There is a new meteorologist on Mars. Even though NASA's InSight spacecraft came to the red planet in late 201
The space agency has set up a website to share that information, which includes not only daily high and low temperatures, but unprecedented hourly data on wind speed, direction, and wind pressure for the location of InSight near the equator at Elysium Planitia. "We thought it was something that people could have some fun with," Don Banfield Cornell University, which led InSight's weather science, told Ars.
Other spacecraft has brought comparable temperature and air sensors to Mars before, but none carries such an accurate air pressure sensor. The new sensor is 10 times more sensitive than any other instrument since InSight needs to see partial movements in the Martian ground, and from such movements indicates details about the inside of the red planet. For these, things are in season.
The atmosphere of the Martian can be very large-it usually differs between 700 and 740 surface pascals, less than one percent of the Earth's surface pressure-but it may even give a slight tilting over the Martian. Hence, air pressure sensors can help scientists calibrate the lander's seismometer so that any bias due to higher or lower air pressure can be filtered out of the data. It's really amazing that even a thin atmosphere can have a slight impact on the surface of Martian, and that the InSight seismometer is sensitive enough to see it.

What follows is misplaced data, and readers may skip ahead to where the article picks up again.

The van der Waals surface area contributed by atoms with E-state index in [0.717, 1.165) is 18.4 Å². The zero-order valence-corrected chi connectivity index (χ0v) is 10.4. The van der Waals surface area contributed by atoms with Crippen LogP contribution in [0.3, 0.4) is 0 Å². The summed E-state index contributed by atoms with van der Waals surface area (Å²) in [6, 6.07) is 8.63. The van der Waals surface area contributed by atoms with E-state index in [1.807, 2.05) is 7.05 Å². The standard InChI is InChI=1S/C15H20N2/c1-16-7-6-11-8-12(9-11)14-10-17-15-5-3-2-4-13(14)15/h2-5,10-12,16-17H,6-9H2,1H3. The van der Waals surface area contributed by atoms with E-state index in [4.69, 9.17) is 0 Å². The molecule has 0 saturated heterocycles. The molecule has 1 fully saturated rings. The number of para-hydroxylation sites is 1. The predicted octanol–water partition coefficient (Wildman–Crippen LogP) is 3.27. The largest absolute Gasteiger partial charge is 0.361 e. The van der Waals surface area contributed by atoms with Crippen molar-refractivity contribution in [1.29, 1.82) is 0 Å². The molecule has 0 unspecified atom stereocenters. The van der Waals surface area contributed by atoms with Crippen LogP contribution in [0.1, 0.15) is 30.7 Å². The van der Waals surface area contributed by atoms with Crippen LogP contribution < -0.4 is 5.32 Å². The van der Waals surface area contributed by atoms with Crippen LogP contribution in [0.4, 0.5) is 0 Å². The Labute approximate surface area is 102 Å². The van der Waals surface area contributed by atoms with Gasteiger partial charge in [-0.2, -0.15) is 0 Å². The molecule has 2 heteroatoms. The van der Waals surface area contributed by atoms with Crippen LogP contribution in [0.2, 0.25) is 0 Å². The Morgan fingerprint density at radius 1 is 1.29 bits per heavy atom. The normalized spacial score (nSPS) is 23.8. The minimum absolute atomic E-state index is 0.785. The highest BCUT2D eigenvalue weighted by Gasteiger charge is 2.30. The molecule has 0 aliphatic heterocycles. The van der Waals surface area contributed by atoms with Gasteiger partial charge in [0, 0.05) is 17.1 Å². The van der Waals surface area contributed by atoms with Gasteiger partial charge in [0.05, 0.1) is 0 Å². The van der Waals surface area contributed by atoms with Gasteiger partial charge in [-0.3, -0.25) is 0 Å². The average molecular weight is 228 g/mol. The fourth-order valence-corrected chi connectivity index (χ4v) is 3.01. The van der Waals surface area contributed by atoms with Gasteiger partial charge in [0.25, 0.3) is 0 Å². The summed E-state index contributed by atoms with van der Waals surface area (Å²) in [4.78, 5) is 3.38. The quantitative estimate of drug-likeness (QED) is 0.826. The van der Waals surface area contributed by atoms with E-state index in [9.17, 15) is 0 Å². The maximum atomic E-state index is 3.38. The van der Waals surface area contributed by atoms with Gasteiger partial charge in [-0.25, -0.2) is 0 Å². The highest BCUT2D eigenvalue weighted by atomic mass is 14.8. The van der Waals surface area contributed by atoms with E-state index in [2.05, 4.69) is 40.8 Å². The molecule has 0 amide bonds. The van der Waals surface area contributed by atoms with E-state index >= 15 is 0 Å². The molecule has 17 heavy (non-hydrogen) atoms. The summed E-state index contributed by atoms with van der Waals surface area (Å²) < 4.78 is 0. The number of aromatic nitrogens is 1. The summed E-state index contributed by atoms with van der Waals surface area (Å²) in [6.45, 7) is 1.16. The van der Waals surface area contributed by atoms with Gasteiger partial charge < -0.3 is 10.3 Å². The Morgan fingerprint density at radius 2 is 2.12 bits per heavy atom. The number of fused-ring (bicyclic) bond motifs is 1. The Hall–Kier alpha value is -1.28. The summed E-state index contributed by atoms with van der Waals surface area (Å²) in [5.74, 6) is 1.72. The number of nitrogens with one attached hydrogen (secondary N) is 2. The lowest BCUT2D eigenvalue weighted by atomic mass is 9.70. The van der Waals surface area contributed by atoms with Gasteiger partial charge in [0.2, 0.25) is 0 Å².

A Martian Mystery
Since InSight landed in November last year, Banfield and other scientists were eager to study data from the air pressure sensor, and they made some discoveries. Some are expected, such as waves of gravity in the atmosphere of Martian. The instrument measures repeated oscillations in the atmosphere most of the night. Such waves of gravity are also observed in the Earth's atmosphere, especially when a uniform air mass is disturbed by a mountain or island.
But scientists also found a mystery in pressure data over Mars. Twice a Martian day, around local 7 and 7:00, there are hiccups on what should be a smooth rise and fall over pressures. At first, scientists believe it should be caused by something in the lander, but eventually they have been able to get rid of a reason because of an anomalous instrument or source of InSight heating.
This feature is repeated and "slightly different," says Banfield. It is not predicted in any of the global or regional weather models for Mars. At present, scientists believe that the feature should be a kind of atmospheric wave in connection with sunrise and sunset on Mars. Perhaps there are downslope air flows that move to the steep topography, related to the Sun movement, which is immediately damaged by changes in the atmosphere.
In terms of temperatures and air, there was less surprise. Martian days are not too cold, with height ranging from -10 to -15 degrees Celsius. The night is bitter cold where InSight is, falling around -95 degrees Celsius. The air is not too remarkable, either, although scientists have observed more dust daemons than expected.
The association of dust and air on Mars remains one of the remaining questions that scientists like Banfield are hoping to fully understand before people visit the red planet. Dust has a huge role in Mars on the amount of energy that the planet's surface gets, and how it spans the space. Scientists want to understand the smallest air needed to lift the surface dust, a necessary precursor for dust daemons and dust storms. Banfield said he had built a sensor to produce only these measurements, and that he expected to fly on a future mission to Mars.